The crabs seem to perform a diel migration, moving deeper in the water column during the day (down to 350 metres’ depth), and returning to the surface at night. They swim continuously and are voracious predators in order to support the high metabolic demand created by this constant activity. They are able to regenerate all their limbs except for their swimming legs (Van Couwelaar et al deduced this in much the same way as Abraham Wald decided which parts of World War II bombers to reinforce – no crabs with partially grown swimming legs were caught in their trawls).

These crabs are important prey for yellowtail, as for other pelagic fish species such as blue sharks, yellowfin tuna and bigeye tuna. The fishermen of False Bay observed that they made excellent bait.

Smith's swimming crab (Charybdis smithii) Smith’s swimming crab (Charybdis smithii)

So what brings Smith’s swimming crab this far south? False Bay is way out of their range. This paper (Chapman, 1988) suggests that prior arrivals of these crabs on our shores have co-incided with weaker than usual summer south easterly winds (which has definitely been a feature of late 2018 and the start of 2019 – we had a gloriously wind-still summer for the most part) and the westward movement of warm water containing the crabs. We did have a spell of unusual westerly wind just prior to these crabs’ arrival.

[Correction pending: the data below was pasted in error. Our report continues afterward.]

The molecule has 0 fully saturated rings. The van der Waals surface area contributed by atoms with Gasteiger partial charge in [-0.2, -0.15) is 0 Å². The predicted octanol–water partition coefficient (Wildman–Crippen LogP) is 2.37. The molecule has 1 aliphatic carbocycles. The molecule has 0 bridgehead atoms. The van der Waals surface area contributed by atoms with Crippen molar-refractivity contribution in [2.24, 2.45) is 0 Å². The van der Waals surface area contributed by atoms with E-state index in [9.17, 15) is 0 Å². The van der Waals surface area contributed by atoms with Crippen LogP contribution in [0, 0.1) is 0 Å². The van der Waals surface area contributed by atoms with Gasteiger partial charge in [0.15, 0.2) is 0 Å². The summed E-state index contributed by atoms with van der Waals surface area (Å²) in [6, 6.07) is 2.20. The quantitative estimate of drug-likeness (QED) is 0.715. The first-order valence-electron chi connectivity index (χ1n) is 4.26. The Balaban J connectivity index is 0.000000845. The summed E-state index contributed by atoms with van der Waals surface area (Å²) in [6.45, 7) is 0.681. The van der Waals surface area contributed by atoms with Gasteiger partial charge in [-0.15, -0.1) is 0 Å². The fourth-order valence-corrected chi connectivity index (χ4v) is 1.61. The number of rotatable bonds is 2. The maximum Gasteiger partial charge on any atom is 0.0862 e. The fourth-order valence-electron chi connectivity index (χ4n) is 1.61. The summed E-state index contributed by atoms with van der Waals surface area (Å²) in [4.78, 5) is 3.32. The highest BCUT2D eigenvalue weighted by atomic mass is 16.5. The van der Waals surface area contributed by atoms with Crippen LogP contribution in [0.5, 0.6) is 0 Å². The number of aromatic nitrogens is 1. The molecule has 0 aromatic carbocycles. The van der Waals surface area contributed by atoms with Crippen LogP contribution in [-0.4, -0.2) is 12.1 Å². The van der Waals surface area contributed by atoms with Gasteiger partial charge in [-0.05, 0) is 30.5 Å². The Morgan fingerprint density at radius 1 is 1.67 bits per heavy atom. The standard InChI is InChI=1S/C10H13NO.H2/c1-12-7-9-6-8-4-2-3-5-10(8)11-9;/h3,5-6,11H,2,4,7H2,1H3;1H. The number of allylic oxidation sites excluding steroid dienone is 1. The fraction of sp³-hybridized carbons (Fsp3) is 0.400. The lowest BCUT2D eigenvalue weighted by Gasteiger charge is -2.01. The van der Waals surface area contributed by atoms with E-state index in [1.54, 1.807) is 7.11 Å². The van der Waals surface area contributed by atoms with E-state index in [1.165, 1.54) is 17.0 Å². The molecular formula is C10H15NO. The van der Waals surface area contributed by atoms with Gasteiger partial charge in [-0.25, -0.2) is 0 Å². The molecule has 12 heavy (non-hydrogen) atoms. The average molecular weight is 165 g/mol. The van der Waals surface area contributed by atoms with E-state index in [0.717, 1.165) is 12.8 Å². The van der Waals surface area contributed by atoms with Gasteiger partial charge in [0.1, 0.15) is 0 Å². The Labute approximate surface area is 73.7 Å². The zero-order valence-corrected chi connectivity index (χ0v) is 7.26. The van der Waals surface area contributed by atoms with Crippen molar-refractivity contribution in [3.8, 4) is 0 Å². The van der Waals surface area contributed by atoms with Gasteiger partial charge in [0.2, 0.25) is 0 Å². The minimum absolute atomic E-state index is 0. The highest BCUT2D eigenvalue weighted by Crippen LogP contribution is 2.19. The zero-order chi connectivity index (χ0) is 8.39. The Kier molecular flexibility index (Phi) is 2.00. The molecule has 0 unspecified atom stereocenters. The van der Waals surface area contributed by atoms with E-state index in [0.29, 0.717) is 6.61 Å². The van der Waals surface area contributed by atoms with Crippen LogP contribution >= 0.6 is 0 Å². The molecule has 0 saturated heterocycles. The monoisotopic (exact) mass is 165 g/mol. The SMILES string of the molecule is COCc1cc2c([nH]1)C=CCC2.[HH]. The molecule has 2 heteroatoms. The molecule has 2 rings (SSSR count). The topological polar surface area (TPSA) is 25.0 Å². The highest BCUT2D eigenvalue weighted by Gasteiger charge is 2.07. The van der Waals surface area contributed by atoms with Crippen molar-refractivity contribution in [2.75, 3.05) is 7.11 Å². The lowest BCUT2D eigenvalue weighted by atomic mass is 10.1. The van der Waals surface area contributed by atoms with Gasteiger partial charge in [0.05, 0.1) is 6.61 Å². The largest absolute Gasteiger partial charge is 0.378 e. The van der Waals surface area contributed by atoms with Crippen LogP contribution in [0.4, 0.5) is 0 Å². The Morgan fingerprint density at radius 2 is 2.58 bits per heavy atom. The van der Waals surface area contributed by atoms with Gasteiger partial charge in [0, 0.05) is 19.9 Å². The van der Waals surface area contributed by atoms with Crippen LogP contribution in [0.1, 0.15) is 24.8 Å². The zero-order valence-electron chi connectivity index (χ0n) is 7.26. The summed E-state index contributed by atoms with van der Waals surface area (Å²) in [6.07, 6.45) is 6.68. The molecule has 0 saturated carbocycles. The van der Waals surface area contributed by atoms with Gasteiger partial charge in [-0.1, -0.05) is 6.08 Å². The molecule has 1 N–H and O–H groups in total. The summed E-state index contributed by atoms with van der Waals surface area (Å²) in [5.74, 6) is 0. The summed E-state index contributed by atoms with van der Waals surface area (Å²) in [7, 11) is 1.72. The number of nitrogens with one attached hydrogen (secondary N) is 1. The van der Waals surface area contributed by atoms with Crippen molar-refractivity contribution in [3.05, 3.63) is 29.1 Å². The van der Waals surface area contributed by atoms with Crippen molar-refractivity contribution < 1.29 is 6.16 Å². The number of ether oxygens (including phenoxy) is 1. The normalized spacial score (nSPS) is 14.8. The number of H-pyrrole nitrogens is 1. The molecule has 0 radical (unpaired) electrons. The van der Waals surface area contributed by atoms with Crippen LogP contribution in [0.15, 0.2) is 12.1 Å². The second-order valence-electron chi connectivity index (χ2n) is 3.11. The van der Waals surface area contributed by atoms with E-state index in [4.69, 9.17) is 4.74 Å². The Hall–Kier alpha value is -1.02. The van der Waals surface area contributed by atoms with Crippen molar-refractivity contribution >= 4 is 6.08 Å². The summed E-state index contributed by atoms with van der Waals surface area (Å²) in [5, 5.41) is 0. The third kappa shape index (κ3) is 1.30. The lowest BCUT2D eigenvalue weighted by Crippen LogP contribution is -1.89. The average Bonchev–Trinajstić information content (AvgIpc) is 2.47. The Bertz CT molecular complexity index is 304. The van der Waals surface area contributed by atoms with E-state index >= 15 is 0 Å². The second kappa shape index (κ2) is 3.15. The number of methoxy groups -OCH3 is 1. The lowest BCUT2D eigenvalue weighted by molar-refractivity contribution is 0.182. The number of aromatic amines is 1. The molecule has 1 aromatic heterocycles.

A fascinating 1984 paper by George Branch describes a temperature anomaly during the summer of 1982-83. This particular Cape summer was characterised by very little of the typical south easterly winds, leading to reduced upwelling, and relatively high sea temperatures (Duffy et al, Effects of the 1982-3 Warm Water Event on the Breeding of South African Seabirds, 1984). The exceptionally warm water on the south and west coasts of South Africa caused mass strandings of some tropical animals (such as portuguese man ‘o war), mortalities of others (such as black mussels), changes in abundance of some species, and extensions of some species’ geographic range. For example, an exceptional number of juvenile turtles washed up on the beaches of False Bay, several months before the usual start of the usual turtle stranding season (which is, very loosely speaking, March-July). Prof Branch records that large numbers of healthy, adult Smith’s swimming crab washed up at Cape Hangklip, and smaller numbers at Boulders Beach, Strand, Milnerton and Blouberg. About 62% of the crabs were female, and many of them survived in aquaria for some time after stranding.

In short, it seems that we had our own little temperature anomlay, however brief, in early 2019, and the pulse of warm water brought with it these rarely seen (in Cape Town) crabs. What luck to spot this unusual visitor!